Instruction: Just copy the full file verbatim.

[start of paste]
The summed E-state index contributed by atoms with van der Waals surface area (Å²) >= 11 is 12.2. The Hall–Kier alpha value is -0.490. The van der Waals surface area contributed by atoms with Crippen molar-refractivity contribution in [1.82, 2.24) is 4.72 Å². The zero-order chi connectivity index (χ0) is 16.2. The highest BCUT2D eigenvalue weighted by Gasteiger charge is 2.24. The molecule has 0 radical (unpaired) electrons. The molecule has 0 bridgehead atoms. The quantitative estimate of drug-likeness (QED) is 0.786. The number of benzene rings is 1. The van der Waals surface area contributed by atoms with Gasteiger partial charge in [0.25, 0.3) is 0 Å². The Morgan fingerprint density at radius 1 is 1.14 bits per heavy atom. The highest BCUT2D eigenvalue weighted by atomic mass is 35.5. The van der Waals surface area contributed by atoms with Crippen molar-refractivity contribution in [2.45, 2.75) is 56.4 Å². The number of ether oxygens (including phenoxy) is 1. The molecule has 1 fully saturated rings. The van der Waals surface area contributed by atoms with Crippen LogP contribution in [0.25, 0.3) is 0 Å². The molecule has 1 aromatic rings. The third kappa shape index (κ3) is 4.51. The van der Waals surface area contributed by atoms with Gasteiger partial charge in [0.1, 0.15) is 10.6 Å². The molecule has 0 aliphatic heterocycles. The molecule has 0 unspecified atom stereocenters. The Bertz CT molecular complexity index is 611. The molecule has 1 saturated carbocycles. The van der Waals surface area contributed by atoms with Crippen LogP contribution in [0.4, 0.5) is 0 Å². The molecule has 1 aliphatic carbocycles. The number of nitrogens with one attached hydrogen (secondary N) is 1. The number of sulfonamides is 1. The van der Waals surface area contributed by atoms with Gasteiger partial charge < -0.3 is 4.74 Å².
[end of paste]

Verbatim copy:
The summed E-state index contributed by atoms with van der Waals surface area (Å²) >= 11 is 12.2. The Hall–Kier alpha value is -0.490. The van der Waals surface area contributed by atoms with Crippen molar-refractivity contribution in [1.82, 2.24) is 4.72 Å². The zero-order chi connectivity index (χ0) is 16.2. The highest BCUT2D eigenvalue weighted by Gasteiger charge is 2.24. The molecule has 0 radical (unpaired) electrons. The molecule has 0 bridgehead atoms. The quantitative estimate of drug-likeness (QED) is 0.786. The number of benzene rings is 1. The van der Waals surface area contributed by atoms with Gasteiger partial charge in [0.25, 0.3) is 0 Å². The Morgan fingerprint density at radius 1 is 1.14 bits per heavy atom. The highest BCUT2D eigenvalue weighted by atomic mass is 35.5. The van der Waals surface area contributed by atoms with Crippen molar-refractivity contribution in [2.45, 2.75) is 56.4 Å². The number of ether oxygens (including phenoxy) is 1. The molecule has 1 fully saturated rings. The van der Waals surface area contributed by atoms with Crippen LogP contribution in [0.25, 0.3) is 0 Å². The molecule has 1 aromatic rings. The third kappa shape index (κ3) is 4.51. The van der Waals surface area contributed by atoms with Gasteiger partial charge in [0.1, 0.15) is 10.6 Å². The molecule has 0 aliphatic heterocycles. The molecule has 0 unspecified atom stereocenters. The Bertz CT molecular complexity index is 611. The molecule has 1 saturated carbocycles. The van der Waals surface area contributed by atoms with Crippen LogP contribution in [0.4, 0.5) is 0 Å². The molecule has 1 aliphatic carbocycles. The number of nitrogens with one attached hydrogen (secondary N) is 1. The number of sulfonamides is 1. The van der Waals surface area contributed by atoms with Gasteiger partial charge < -0.3 is 4.74 Å².